I have the honor of transmitting the Committee of arrangement the inclosed from Colonel Cadwallader. It is in answer to my letter at the white-plains, which accompanied one of the committee’s on the same subject. I could wish the committee to consider, if there is any method, yet remaining, by which his scruples might be removed, and the affair settled in a conclusive and satisfactory manner....
Your favour of the 13th was this Instt put into my hands—scarce time enough to acknowledge, the receipt of it (by this Post) and to thank you for your great care and attention in providing my Camp Equipage—whatever the list you sent, may fall short of your Intention of Providing, can be got here; and may be delayed; as the want, or not of them, will depend upon Circumstances. I am exceedingly...
I had last night the honor to receive Your Excellency’s letter of the 16th with the papers you have been pleased to refer to me. There is certainly a good deal of weight in the observations and objections which Colo. Hazen has made, and it were very much to be wished, that the supplies of Cloathing and necessaries in every instance were perfectly equal to the officers & men respectively,...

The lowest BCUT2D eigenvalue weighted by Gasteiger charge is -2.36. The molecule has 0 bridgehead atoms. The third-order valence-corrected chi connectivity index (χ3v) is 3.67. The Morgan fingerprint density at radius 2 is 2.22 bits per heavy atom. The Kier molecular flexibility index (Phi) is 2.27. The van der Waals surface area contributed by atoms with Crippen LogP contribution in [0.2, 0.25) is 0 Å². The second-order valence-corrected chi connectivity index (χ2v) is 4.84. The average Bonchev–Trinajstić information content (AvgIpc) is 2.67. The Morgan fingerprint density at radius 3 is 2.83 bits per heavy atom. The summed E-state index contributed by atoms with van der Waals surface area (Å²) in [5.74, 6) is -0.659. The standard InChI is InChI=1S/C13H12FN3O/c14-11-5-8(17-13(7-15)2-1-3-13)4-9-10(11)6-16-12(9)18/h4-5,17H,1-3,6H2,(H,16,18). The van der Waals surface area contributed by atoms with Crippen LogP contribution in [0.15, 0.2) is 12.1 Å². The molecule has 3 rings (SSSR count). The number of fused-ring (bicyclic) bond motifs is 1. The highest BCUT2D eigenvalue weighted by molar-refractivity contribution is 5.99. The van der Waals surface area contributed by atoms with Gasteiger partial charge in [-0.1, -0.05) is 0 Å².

I have been honored with your Excellencys Letter of the 18th inst. and observed with much Pleasure the Train into which the recruitg the proposed Rifle Corps is thrown—& hope they will soon be obtained. As this Body of men will be exceedingly essential to our Designs, & may be very usefully employed in Detatchments, I have to beg of your Excellency that you will be pleaced to give Orders, that...
The appeal contained in your letter of the 11th instant, is equally unexpected & surprising. Not knowing the particular changes which are alledged against you, it is impossible for me to make a specific reply. I can therefore only say in general terms, that the Employments you sustained in the year 1776—and in that period of the year, when we experienced our greater distress, are a proof that...
I was this morning favoured with yours & thank you much for your kind congratulations & wishes. I regret much the Accident that prevented the passage of our Troops. had it not been for that cause and the Several attacks intended, had been made, I am persuaded our Plans would have succeedd to our warmest wishes. I have several Letters to write & therefore must refer you to Colo. Cadwalader who...